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Akufo-Addo’s tribute to JB Danquah-Adu 

Devastated, shocked – these are the words that commonly attend news of a death, even of an old person. They mirror, though, my exact feelings when I heard the dreadful news of J.B’s murder. The day before the awful end he had been in my house.

He had led his wife and her family to come to inform me formally, in the Ghanaian customary manner, about the death of her aunt, Mrs Sylvia Robertson, an elegant lady whom I had known very well.

Despite its sombre purpose, J.B’s usual effervescent persona lit up the visit. We took the opportunity to talk a little politics because, in recent times, he had become an important advisor. Imagine my shock and horror when I heard the next day of his brutal killing.

Deed with no rhyme or reason

The sudden, tragic death of a person in his or her prime challenges one’s faith in an acute and disturbing fashion. So it is with J.B. Danquah-Adu’s death. It appears, as I write, to be a deed with no rhyme or reason. We must, nonetheless, continue to believe that there is a higher reason known to the Almighty. It cannot, however, diminish our grief or sense of loss.

I first met his elder brother, Frank, in the late 1980s in the presence of the late Okyenhene, Osagyefo Kuntunkununku. It was he who, in the early period of Kufuor’s rule, introduced me to his younger brother, J.B. Soon thereafter, Abuakwa constituency, which I represented in the 1997 and 2001 Parliaments, was divided into two – South and North. J.B, native of Tafo, decided to go for the Abuakwa North seat and entered Parliament in 2005 as its MP. From then, as representatives of the two Abuakwa seats, we were, perforce, thrown together to work for the NPP project.

A successful entrepreneur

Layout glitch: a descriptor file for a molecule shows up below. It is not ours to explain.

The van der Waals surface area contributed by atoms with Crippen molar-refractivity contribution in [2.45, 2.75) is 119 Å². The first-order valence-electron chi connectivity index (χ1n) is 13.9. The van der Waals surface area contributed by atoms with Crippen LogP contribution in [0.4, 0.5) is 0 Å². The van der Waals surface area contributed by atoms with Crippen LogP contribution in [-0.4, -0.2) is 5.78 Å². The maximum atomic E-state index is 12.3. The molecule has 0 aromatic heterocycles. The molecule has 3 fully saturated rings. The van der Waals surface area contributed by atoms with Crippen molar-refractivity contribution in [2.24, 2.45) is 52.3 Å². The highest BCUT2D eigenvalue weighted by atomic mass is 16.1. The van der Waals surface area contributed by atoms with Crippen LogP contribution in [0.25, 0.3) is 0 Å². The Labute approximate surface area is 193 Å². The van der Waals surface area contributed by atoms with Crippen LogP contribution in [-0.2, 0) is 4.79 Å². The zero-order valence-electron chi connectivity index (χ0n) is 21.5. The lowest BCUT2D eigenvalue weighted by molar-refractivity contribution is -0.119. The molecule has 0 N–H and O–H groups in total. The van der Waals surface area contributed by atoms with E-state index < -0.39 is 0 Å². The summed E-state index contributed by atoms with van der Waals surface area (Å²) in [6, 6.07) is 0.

I found in him a charming company, convivial and gay, with an inimitable smile. He was intelligent, well-organised and fully committed to the values of the Danquah-Dombo-Busia political tradition. He was emphatic on the critical importance of the pivotal role of the Ghanaian private sector in promoting the social and economic transformation of our society, which is our goal. His own successful business career as an industrialist was eloquent testimony to his deeply held beliefs.

He was immensely proud of the historic name that had been conferred on him. He had no doubt that his great ancestor, whose name he bore, Joseph Boakye Danquah, had the best blueprint for the rapid transformation of our nation and that Ghana’s continued failure to make the quantum leap to prosperity, despite all its abundant riches, was as a result of the failure to apply that blueprint. He was going to do his best to remedy that failure. That was why he was in politics.

He became a valued and trusted counsellor, with sharp insights into the political process. He had a bright future, both as an entrepreneur and a politician. Our party and nation have lost a positive spirit, who had much to contribute to the future of our country. I will miss him sorely.

My wife, Rebecca and I extend our deepest condolences to his young widow, Ivy and their children, his brothers and family.

J.B., rest in perfect peace. God bless you.

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